‘Aboobackerinte Umma Parayunnu,’ a solo act by Rajitha Madhu, delineates the Kayyur incident through the voice of the mother of one of the victims.
It happened almost seven decades ago, and to the new generation, it hardly exists. It is as if the Kayyur incident has been conveniently forgotten by the post-globalisation world as a tale about class struggle. But actor Rajitha Madhu takes a page out of a now quiescent chapter in the history of Kerala and reminds us that “it is easier to forget; it’s remembering that’s difficult.” Continue reading “Echoes of struggles”
‘Ottayal,’ Shiny Jacob Benjamin’s documentary on Daya Bai, is an inspiring account of the life of a social activist from Kerala who has chosen to work for the empowerment of tribals in Madhya Pradesh.
‘Ottayal‘ or ‘One Woman-Alone,’ an hour-long documentary on Daya Bai, maps the journey of a teenaged novice from Pala who decided to give up the cloistered life in a convent to serve the tribals of Madhya Pradesh. Continue reading “Face of compassion”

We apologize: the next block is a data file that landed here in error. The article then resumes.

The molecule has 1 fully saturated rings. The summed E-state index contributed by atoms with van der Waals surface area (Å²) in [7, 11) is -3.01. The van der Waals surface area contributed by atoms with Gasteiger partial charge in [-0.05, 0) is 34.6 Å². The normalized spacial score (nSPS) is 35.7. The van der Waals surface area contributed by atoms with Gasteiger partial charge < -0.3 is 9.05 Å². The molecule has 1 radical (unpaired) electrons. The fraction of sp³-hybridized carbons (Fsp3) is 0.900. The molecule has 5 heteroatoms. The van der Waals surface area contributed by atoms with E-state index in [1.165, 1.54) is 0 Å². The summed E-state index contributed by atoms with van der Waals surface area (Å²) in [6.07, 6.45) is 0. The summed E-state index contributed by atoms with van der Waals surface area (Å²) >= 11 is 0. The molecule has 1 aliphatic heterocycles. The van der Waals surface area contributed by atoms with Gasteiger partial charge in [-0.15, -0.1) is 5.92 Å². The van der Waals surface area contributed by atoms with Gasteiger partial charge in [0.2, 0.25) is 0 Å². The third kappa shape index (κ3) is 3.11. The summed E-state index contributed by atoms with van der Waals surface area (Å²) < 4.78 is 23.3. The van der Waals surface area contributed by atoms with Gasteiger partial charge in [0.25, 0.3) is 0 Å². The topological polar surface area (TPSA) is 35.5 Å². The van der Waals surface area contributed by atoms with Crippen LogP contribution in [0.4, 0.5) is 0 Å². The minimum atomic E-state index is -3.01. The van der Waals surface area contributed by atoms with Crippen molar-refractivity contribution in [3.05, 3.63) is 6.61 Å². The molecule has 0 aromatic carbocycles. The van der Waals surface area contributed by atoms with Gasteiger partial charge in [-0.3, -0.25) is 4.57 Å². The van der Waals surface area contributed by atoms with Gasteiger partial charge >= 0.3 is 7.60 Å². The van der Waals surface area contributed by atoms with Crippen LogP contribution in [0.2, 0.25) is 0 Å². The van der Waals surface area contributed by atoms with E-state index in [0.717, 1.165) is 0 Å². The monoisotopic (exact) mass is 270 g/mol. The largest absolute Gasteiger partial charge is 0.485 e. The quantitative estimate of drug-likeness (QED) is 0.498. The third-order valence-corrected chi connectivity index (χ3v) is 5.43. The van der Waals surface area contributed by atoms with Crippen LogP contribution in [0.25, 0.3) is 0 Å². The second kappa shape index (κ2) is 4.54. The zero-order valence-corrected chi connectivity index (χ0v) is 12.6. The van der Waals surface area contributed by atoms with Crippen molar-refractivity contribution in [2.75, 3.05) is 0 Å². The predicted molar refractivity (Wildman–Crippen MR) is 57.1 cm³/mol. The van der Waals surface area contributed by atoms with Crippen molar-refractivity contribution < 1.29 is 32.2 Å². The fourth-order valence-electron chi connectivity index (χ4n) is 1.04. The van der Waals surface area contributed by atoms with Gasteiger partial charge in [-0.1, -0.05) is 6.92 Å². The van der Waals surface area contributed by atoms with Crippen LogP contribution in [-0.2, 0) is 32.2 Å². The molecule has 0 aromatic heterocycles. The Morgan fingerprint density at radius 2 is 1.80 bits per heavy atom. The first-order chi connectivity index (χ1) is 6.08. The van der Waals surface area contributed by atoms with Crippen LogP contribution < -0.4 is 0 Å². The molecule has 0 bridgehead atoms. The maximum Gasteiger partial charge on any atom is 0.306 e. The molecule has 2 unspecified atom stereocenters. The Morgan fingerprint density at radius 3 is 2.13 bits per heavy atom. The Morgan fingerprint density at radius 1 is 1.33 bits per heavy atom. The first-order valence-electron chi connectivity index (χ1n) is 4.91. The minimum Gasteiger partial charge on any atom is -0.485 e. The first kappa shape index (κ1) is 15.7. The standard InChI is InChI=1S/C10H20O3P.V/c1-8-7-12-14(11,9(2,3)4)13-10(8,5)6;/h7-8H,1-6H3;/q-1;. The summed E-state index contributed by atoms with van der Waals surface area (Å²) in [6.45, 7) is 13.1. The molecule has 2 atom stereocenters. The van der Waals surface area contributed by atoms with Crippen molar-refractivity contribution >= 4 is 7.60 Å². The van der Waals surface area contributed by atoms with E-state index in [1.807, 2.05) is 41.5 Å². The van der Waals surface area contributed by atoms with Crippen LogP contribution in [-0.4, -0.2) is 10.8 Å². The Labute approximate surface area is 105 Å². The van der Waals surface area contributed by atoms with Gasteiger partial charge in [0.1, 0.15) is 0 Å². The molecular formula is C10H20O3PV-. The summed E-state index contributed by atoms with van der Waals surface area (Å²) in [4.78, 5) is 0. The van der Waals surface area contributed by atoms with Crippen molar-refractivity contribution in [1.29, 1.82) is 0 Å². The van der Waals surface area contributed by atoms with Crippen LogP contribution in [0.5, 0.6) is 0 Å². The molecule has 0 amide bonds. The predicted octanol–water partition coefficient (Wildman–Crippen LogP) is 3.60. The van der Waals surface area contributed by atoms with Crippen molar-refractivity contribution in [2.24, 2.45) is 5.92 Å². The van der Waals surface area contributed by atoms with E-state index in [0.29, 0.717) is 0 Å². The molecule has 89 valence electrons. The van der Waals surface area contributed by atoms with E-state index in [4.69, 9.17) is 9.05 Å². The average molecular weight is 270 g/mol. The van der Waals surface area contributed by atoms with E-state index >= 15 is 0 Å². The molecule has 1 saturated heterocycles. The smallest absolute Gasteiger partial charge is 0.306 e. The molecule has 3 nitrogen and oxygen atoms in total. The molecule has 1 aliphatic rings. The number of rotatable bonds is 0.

Nireeksha’s ‘Aanungal Illatha Pennungal’ is an adaption of Shahrnush Parsipur’s novella titled ‘Women without Men.
‘Aanungal Illatha Pennungal‘ (Women without Men). The title is reminiscent of Hemingway’s work, ‘Men without Women’ and enough to intrigue the audience. Nireeksha, the women’s theatre group who staged this dramatised version of Iranian writer-in-exile Shahrnush Parsipur’s novel of the same name, definitely does not disappoint. The script by E. Rajarajeswari and direction by C.V. Sudhi have conscientiously retained the polyphonic quality of the novel which depicts the destinies of five Iranian women escaping the narrow confines of family and society during the politically charged times of 1953. Continue reading “For a place called Freedom”
I t was a journey back in time. The drama ‘Parinayam,’ penned by M. T. Vasudevan Nair and directed with creative modifications in the script by Soorya Krishnamoorthy, was staged for an invited audience at the Model School Auditorium, Thiruvananthapuram, recently. Continue reading “Friday Review | Revisiting a Trial”
An interesting ‘visual jugalbandhi,’ claimed to be a first in Indian theatre, was staged at Vyloppilly Samskriti Bhavan in Thiruvananthapuram. The ambitious endeavour was a a combination of play and paints. The event, a new visual interpretation of C.V. Balakrishnan‘s ‘Ayussinte Pusthakam‘ and an on-the-spot artistic impression of the play on canvas by artist Udayakumar, certainly entertained viewers. Continue reading “Friday Reviews | Impressive Visualisation”